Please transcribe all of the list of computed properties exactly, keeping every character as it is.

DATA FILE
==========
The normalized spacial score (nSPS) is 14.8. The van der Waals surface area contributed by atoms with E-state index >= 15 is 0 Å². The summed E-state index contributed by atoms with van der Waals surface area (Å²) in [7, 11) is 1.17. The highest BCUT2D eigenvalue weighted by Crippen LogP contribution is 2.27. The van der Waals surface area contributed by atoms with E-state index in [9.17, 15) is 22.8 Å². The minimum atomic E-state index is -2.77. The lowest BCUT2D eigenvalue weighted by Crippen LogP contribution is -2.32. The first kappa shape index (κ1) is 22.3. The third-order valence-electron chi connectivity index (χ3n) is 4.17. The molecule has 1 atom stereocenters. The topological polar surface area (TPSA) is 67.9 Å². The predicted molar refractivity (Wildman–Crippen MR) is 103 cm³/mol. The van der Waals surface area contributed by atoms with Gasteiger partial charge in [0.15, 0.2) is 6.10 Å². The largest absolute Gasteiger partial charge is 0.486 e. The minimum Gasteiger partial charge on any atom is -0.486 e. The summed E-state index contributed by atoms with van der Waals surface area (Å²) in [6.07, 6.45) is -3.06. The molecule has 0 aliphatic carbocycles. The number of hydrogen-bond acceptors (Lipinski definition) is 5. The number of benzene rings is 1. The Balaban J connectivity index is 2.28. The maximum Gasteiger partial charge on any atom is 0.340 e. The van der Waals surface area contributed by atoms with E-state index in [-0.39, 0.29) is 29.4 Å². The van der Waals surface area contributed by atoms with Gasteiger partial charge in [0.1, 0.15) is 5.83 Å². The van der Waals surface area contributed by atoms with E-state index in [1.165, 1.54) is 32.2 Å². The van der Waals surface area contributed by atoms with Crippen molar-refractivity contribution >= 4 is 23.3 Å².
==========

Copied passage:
The normalized spacial score (nSPS) is 14.8. The van der Waals surface area contributed by atoms with E-state index >= 15 is 0 Å². The summed E-state index contributed by atoms with van der Waals surface area (Å²) in [7, 11) is 1.17. The highest BCUT2D eigenvalue weighted by Crippen LogP contribution is 2.27. The van der Waals surface area contributed by atoms with E-state index in [9.17, 15) is 22.8 Å². The minimum atomic E-state index is -2.77. The lowest BCUT2D eigenvalue weighted by Crippen LogP contribution is -2.32. The first kappa shape index (κ1) is 22.3. The third-order valence-electron chi connectivity index (χ3n) is 4.17. The molecule has 1 atom stereocenters. The topological polar surface area (TPSA) is 67.9 Å². The predicted molar refractivity (Wildman–Crippen MR) is 103 cm³/mol. The van der Waals surface area contributed by atoms with Gasteiger partial charge in [0.15, 0.2) is 6.10 Å². The largest absolute Gasteiger partial charge is 0.486 e. The minimum Gasteiger partial charge on any atom is -0.486 e. The summed E-state index contributed by atoms with van der Waals surface area (Å²) in [6.07, 6.45) is -3.06. The molecule has 0 aliphatic carbocycles. The number of hydrogen-bond acceptors (Lipinski definition) is 5. The number of benzene rings is 1. The Balaban J connectivity index is 2.28. The maximum Gasteiger partial charge on any atom is 0.340 e. The van der Waals surface area contributed by atoms with E-state index in [-0.39, 0.29) is 29.4 Å². The van der Waals surface area contributed by atoms with Gasteiger partial charge in [0.1, 0.15) is 5.83 Å². The van der Waals surface area contributed by atoms with E-state index in [1.165, 1.54) is 32.2 Å². The van der Waals surface area contributed by atoms with Crippen molar-refractivity contribution >= 4 is 23.3 Å².